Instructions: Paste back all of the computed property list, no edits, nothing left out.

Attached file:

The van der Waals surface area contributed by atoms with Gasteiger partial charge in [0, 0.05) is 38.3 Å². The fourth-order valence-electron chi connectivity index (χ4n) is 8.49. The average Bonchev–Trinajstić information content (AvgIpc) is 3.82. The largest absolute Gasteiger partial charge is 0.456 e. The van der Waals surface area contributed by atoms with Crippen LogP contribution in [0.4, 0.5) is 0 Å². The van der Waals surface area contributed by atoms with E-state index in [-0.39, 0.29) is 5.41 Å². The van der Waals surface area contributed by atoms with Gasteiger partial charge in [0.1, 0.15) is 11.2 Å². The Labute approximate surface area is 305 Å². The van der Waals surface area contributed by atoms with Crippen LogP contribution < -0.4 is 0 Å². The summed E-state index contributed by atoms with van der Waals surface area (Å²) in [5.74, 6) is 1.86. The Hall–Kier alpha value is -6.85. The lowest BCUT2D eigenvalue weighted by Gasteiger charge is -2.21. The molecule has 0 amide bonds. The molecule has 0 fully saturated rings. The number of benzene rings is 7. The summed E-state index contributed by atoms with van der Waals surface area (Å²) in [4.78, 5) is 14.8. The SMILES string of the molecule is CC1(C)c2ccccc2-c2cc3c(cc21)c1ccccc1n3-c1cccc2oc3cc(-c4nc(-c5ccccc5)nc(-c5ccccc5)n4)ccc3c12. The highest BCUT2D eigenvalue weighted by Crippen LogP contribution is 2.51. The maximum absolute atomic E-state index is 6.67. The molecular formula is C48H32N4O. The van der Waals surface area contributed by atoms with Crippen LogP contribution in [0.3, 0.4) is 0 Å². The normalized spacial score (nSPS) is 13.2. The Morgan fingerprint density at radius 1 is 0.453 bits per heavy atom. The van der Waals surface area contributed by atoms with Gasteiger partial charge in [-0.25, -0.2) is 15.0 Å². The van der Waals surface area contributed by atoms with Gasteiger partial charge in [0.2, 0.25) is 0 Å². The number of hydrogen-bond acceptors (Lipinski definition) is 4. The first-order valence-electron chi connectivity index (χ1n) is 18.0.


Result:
The van der Waals surface area contributed by atoms with Gasteiger partial charge in [0, 0.05) is 38.3 Å². The fourth-order valence-electron chi connectivity index (χ4n) is 8.49. The average Bonchev–Trinajstić information content (AvgIpc) is 3.82. The largest absolute Gasteiger partial charge is 0.456 e. The van der Waals surface area contributed by atoms with Crippen LogP contribution in [0.4, 0.5) is 0 Å². The van der Waals surface area contributed by atoms with E-state index in [-0.39, 0.29) is 5.41 Å². The van der Waals surface area contributed by atoms with Gasteiger partial charge in [0.1, 0.15) is 11.2 Å². The Labute approximate surface area is 305 Å². The van der Waals surface area contributed by atoms with Crippen LogP contribution < -0.4 is 0 Å². The summed E-state index contributed by atoms with van der Waals surface area (Å²) in [5.74, 6) is 1.86. The Hall–Kier alpha value is -6.85. The lowest BCUT2D eigenvalue weighted by Gasteiger charge is -2.21. The molecule has 0 amide bonds. The molecule has 0 fully saturated rings. The number of benzene rings is 7. The summed E-state index contributed by atoms with van der Waals surface area (Å²) in [4.78, 5) is 14.8. The SMILES string of the molecule is CC1(C)c2ccccc2-c2cc3c(cc21)c1ccccc1n3-c1cccc2oc3cc(-c4nc(-c5ccccc5)nc(-c5ccccc5)n4)ccc3c12. The highest BCUT2D eigenvalue weighted by Crippen LogP contribution is 2.51. The maximum absolute atomic E-state index is 6.67. The molecular formula is C48H32N4O. The van der Waals surface area contributed by atoms with Crippen LogP contribution in [0.3, 0.4) is 0 Å². The normalized spacial score (nSPS) is 13.2. The Morgan fingerprint density at radius 1 is 0.453 bits per heavy atom. The van der Waals surface area contributed by atoms with Gasteiger partial charge in [-0.25, -0.2) is 15.0 Å². The van der Waals surface area contributed by atoms with Gasteiger partial charge in [0.2, 0.25) is 0 Å². The number of hydrogen-bond acceptors (Lipinski definition) is 4. The first-order valence-electron chi connectivity index (χ1n) is 18.0.